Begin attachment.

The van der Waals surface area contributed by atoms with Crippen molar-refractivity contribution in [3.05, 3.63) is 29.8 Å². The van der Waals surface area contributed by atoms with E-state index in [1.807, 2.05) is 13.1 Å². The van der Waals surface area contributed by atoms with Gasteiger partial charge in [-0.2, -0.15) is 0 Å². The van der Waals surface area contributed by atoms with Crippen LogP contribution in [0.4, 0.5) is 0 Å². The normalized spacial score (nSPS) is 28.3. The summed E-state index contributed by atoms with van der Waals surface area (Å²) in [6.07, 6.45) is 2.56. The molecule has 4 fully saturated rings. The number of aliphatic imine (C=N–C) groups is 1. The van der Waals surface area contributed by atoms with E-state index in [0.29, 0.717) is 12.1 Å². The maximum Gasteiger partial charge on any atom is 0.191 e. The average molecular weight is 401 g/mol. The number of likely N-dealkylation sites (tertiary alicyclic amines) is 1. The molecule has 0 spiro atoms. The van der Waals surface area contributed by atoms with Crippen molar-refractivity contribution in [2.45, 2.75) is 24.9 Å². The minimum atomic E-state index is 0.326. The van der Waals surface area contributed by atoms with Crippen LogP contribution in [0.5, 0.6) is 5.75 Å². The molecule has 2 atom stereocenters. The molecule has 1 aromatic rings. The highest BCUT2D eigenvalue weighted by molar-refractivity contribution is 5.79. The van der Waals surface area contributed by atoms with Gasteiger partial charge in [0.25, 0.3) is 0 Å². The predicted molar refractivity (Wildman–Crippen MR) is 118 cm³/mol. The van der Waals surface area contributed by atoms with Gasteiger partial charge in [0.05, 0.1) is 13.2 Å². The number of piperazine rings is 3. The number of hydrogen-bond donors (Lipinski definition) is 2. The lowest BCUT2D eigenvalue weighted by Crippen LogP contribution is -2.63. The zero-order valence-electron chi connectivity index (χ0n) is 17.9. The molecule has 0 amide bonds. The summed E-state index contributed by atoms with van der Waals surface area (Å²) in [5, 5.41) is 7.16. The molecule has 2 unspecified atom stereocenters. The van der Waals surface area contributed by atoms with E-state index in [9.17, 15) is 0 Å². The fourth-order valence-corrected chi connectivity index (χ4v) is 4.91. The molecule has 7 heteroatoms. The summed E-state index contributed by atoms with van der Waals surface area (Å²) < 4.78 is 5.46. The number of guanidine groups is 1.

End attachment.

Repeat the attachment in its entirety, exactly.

The van der Waals surface area contributed by atoms with Crippen molar-refractivity contribution in [3.05, 3.63) is 29.8 Å². The van der Waals surface area contributed by atoms with E-state index in [1.807, 2.05) is 13.1 Å². The van der Waals surface area contributed by atoms with Gasteiger partial charge in [-0.2, -0.15) is 0 Å². The van der Waals surface area contributed by atoms with Crippen LogP contribution in [0.4, 0.5) is 0 Å². The normalized spacial score (nSPS) is 28.3. The summed E-state index contributed by atoms with van der Waals surface area (Å²) in [6.07, 6.45) is 2.56. The molecule has 4 fully saturated rings. The number of aliphatic imine (C=N–C) groups is 1. The van der Waals surface area contributed by atoms with E-state index in [0.29, 0.717) is 12.1 Å². The maximum Gasteiger partial charge on any atom is 0.191 e. The average molecular weight is 401 g/mol. The number of likely N-dealkylation sites (tertiary alicyclic amines) is 1. The molecule has 0 spiro atoms. The van der Waals surface area contributed by atoms with Crippen molar-refractivity contribution in [2.45, 2.75) is 24.9 Å². The minimum atomic E-state index is 0.326. The van der Waals surface area contributed by atoms with Crippen LogP contribution in [0.5, 0.6) is 5.75 Å². The molecule has 2 atom stereocenters. The molecule has 1 aromatic rings. The highest BCUT2D eigenvalue weighted by molar-refractivity contribution is 5.79. The van der Waals surface area contributed by atoms with Gasteiger partial charge in [0.25, 0.3) is 0 Å². The predicted molar refractivity (Wildman–Crippen MR) is 118 cm³/mol. The van der Waals surface area contributed by atoms with Gasteiger partial charge in [0.05, 0.1) is 13.2 Å². The number of piperazine rings is 3. The number of hydrogen-bond donors (Lipinski definition) is 2. The lowest BCUT2D eigenvalue weighted by Crippen LogP contribution is -2.63. The zero-order valence-electron chi connectivity index (χ0n) is 17.9. The molecule has 0 amide bonds. The summed E-state index contributed by atoms with van der Waals surface area (Å²) in [5, 5.41) is 7.16. The molecule has 2 unspecified atom stereocenters. The van der Waals surface area contributed by atoms with E-state index in [9.17, 15) is 0 Å². The fourth-order valence-corrected chi connectivity index (χ4v) is 4.91. The molecule has 7 heteroatoms. The summed E-state index contributed by atoms with van der Waals surface area (Å²) < 4.78 is 5.46. The number of guanidine groups is 1.